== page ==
Most frequent questions and answers
How does an HMO plan work?
With an HMO you will likely have coverage for a broader range of preventive healthcare services than you would through another type of plan. You may not be required to pay a deductible before coverage starts and your co-payments will likely be minimal. With an HMO plan, you typically won't have to submit any of your own claims to the insurance company. However, keep in mind that you will likely have no coverage whatsoever for services rendered by non-network providers, or for services rendered without a proper referral from your PCP.
How does a PPO plan work?
How does a POS plan work?
Typically, however, you will only receive a higher level of coverage for services rendered or referred by your PCP. Services rendered by a non-network provider may be subject to a deductible and will likely be covered at a lower level. If services are rendered outside of the network, you'll likely have to pay up-front and submit a claim to the insurance company yourself.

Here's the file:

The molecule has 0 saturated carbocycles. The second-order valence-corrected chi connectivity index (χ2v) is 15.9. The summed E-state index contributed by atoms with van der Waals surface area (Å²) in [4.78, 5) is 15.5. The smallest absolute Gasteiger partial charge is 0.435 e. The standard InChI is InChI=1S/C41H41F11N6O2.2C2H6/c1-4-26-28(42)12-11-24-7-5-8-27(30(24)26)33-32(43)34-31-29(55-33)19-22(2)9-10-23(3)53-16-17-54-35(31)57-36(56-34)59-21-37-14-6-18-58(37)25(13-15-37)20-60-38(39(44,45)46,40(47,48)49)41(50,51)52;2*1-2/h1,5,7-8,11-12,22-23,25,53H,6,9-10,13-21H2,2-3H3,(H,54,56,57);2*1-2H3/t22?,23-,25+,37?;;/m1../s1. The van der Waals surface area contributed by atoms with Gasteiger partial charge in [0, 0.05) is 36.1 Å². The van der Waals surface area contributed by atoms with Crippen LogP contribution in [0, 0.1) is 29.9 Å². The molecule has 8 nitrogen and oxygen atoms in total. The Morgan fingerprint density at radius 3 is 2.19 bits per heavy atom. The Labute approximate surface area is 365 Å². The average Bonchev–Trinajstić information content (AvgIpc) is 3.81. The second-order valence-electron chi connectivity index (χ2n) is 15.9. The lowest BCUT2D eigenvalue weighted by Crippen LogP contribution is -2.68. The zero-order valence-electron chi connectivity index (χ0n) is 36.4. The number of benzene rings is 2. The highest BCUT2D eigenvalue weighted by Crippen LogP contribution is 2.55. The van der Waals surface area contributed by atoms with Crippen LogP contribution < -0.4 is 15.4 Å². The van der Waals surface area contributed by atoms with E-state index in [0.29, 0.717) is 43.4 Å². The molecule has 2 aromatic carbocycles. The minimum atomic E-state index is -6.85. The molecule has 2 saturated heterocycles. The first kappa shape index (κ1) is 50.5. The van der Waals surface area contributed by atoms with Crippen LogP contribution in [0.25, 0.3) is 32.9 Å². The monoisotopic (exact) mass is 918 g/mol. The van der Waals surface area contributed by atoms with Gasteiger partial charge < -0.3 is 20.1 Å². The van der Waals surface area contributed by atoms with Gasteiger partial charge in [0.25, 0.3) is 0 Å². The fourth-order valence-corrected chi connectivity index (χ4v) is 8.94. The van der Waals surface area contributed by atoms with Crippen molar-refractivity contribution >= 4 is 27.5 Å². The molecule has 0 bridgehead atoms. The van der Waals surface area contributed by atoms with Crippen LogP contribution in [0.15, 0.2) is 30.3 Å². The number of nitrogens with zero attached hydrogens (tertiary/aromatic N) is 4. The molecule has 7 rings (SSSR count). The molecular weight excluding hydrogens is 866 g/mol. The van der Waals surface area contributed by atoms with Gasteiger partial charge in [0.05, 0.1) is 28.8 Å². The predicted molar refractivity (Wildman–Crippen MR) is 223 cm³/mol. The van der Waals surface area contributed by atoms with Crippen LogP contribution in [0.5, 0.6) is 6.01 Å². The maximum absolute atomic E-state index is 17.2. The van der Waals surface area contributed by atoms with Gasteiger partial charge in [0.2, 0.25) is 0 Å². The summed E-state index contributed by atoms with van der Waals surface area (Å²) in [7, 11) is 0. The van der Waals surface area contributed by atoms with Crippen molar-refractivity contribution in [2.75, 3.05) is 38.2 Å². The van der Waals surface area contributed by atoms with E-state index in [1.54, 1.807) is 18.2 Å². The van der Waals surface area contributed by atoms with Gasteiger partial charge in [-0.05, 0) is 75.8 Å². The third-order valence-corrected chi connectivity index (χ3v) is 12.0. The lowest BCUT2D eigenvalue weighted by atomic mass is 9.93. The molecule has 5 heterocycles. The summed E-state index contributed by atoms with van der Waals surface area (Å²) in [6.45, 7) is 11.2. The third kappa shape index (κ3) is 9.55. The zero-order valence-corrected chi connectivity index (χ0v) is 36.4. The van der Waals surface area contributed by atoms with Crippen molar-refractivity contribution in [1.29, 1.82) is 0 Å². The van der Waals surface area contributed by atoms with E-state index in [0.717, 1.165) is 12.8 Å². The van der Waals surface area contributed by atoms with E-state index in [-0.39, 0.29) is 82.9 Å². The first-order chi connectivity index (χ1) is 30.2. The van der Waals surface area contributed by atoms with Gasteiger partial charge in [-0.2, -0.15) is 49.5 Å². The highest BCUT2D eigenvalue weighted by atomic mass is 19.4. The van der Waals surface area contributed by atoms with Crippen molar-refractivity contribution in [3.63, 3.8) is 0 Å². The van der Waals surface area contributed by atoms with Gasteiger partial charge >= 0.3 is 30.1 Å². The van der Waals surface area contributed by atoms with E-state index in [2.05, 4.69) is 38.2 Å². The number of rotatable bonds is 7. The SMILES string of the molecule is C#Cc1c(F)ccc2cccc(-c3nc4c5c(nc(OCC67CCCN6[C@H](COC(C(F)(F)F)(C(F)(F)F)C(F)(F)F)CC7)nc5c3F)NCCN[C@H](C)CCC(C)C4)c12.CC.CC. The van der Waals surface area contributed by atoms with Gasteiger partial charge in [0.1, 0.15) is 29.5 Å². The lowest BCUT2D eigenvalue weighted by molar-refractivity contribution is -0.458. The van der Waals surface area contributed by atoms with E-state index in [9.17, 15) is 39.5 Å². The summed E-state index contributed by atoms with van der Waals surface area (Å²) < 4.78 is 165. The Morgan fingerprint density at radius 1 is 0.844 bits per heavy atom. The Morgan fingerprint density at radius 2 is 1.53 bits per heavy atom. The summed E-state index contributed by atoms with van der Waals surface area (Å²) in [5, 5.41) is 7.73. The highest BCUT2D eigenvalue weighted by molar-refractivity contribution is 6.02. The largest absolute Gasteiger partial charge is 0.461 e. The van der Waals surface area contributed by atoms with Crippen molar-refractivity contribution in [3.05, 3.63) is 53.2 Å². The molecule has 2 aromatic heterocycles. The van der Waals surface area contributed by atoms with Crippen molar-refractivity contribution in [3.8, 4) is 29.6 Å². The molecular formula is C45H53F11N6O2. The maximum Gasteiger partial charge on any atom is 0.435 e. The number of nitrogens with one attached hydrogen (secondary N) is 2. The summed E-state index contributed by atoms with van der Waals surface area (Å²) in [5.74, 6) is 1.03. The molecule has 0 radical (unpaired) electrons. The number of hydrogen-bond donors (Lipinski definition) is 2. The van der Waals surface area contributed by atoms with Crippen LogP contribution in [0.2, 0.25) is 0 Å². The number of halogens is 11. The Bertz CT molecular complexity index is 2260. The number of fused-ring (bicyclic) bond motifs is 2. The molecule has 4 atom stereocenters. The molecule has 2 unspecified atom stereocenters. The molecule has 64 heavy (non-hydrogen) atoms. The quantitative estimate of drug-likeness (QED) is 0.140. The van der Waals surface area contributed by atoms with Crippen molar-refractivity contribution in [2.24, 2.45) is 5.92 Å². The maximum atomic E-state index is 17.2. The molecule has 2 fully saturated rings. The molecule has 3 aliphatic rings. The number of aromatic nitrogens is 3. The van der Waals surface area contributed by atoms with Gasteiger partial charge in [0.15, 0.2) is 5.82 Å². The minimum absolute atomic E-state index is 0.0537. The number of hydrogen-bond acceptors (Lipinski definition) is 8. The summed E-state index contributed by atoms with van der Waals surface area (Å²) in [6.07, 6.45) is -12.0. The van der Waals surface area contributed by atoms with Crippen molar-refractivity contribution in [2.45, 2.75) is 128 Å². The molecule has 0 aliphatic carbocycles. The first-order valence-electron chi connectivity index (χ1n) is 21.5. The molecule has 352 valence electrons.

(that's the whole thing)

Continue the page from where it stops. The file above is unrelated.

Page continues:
What is a co-payment?
A "co-payment" or "co-pay" is a specific charge that your health insurance plan may require that you pay for a specific medical service or supply. For example, your health insurance plan may require a $15 co-payment for an office visit or brand-name prescription drug, after which the insurance company often pays the remainder of the charges.
What is a deductible?
A "deductible" is a specific dollar amount that your health insurance company may require that you pay out-of-pocket each year before your health insurance plan begins to make payments for claims. Not all health insurance plans require a deductible. As a general rule (though there are many exceptions), HMO plans typically do not require a deductible, while most Indemnity and PPO plans do.
What is coinsurance?
Coinsurance is the term used by health insurance companies to refer to the amount that you are required to pay for a medical claim, apart from any co-payments or deductible. For example, if your health insurance plan has a 20% coinsurance requirement (and does not have any additional co-payment or deductible requirements), then a $100 medical bill would cost you $20, and the insurance company would pay the remaining $80.
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